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Ferry van Eeuwen


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ms Prinsendam


The ms Prinsendam is the last cruise ship to be built in Holland and at the same it was the last 'old' Holland Amerika Lijn ship that departed from Rotterdam which occurred on 30th November, 1973. The ship was built as a small cruise ship based at Singapore for the cruise trade in the Indonesian Archipelago. The expectations were high   -   even an option for a sister ship was taken    -   but this strategy proved to be unsuccessful. 

From 1975 the Prinsendam was switched to the more lucrative Alaska cruise trade and was based at  Vancouver. While sailing west of Sitka, Alaska and on 4th October, 1980 another engine room fire broke out. Luckily the  passengers and crew (520 in total) were all saved. Disembarkation took place in an orderly fashion without any panic. Despite furious efforts to extinguish the fire the ship the ship heeled over more and more and eventually sank on 11th October, 1980 at 08.35 local time.

I remember a informative statement about the cruise trade in general which I received during one of the discussions at the shipyard. Except the shipyard designers, also a representative of the Holland America Line was present. When at a certain moment I commented on the many very small passenger cabins on the ship he explained that this was only normal as a passenger  -  he literally said  -  should 'just have a bed to sleep on and no more room in the cabin then to put his shoes in'. He reminded me that after all the passenger's easy chair was in one of the lounges and not in his cabin. And that there was ample space in the other facilities such as  lounges, bars, terraces, shops and decks. The idea was that the passenger, feeling a bit claustrophobic, would leave his cabin to spend his money on things like the casino and drinks, only returning for some sleep. Let the money roll......  Never thought of the cruise trade in this way.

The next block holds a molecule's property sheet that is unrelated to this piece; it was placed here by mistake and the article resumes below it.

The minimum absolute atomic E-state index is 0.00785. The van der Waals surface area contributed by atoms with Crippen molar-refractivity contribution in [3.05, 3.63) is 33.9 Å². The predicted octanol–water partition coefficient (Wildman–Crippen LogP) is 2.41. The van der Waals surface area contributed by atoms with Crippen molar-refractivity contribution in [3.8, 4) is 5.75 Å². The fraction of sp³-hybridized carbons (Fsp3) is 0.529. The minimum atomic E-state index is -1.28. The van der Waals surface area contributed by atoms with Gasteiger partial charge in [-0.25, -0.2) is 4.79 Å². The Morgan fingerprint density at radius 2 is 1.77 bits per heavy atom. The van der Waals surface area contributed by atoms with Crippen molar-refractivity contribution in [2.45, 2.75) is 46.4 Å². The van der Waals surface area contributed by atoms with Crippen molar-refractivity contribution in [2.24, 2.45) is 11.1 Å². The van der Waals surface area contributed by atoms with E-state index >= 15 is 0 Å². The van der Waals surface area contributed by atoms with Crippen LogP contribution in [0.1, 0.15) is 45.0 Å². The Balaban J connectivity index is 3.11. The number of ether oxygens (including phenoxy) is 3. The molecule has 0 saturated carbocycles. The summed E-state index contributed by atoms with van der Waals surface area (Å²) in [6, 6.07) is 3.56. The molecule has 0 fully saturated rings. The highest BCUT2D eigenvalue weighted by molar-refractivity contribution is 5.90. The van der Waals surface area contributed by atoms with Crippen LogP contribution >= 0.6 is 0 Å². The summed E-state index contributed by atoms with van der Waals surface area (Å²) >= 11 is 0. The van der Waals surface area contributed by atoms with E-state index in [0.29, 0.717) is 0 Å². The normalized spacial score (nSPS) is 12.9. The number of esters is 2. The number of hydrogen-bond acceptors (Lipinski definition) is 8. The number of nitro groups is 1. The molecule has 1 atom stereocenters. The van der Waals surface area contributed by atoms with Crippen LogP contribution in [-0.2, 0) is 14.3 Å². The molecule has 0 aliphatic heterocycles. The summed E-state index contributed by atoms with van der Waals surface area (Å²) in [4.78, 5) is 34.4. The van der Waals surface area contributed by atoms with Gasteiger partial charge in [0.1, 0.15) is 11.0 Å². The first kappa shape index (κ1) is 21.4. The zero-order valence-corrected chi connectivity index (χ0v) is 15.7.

I also attended the sea trials of the ms Veendam (ex s.s. Argentina) and ms Volendam (ex s.s. Brasil). Furthermore when, I was at sea, I served as a 3rd Radio Officer on two other Holland America Line passengers ships: the ms Rijndam and the ms Maasdam


The passenger ship ms Prinsendam was built in 1971/72 by the Dutch shipyard De Merwede and was in service from 1973 to October 1980 when the ship sunk off the coast of Alaska. After the sea trials and while berthed at the Wilton Feyenoord shipyard in Rotterdam a serious engine room fire broke out that severely delayed the delivery (1973) of the ship. For any seaman such an incident is a strong bad luck sign. Such a ship was then traditionally named an 'unlucky ship' which was destined to ran into very bad luck in due time. How true it was in this case.

Click on the above picture of the launching hammer to view the actual launching of a ship. The launching of the dredger 'Prins der Nederlanden' is an example as the launching of the Prinsendam in July, 1972. Note the tight fit of the large dredger in the ship building hall! Further note how the spectators are dwarfed by the sheer size of the vessel. Everything must go as planned or disaster is near. The above picture shows a traditional launching hammer as it is used in the christening and launching ceremony of a ship.

The Prinsendam's first keel was laid down on September 21, 1971 and on July 7, 1972 the ship was christened and launched at the yard "De Merwede".

Official building year: 1973

Shipyard: De Merwede at Hardinxveld

Gross tonnage: 8.566 ton

L x W x D: 130,27 x 19,00 x 11,20 meter

Propulsion: By four diesel motors Stork 8TM410 with 8 cylinders each. Total power: 16.000 Hp

Service speed: 20 knots

Passengers: 375

Crew: 164


A view of the Lida Terrace. At the back ground the snow-covered Alaskan shore is visible.


The Prinsendam in this picture is still afloat but the tragic end is very near now. The communication satellite's dome can be clearly seen in this picture. A fact that is not very well known or understood is that when a ship heels over more than 30 degrees this equipment is useless as the antenna inside the dome cannot 'see' the satellite anymore.....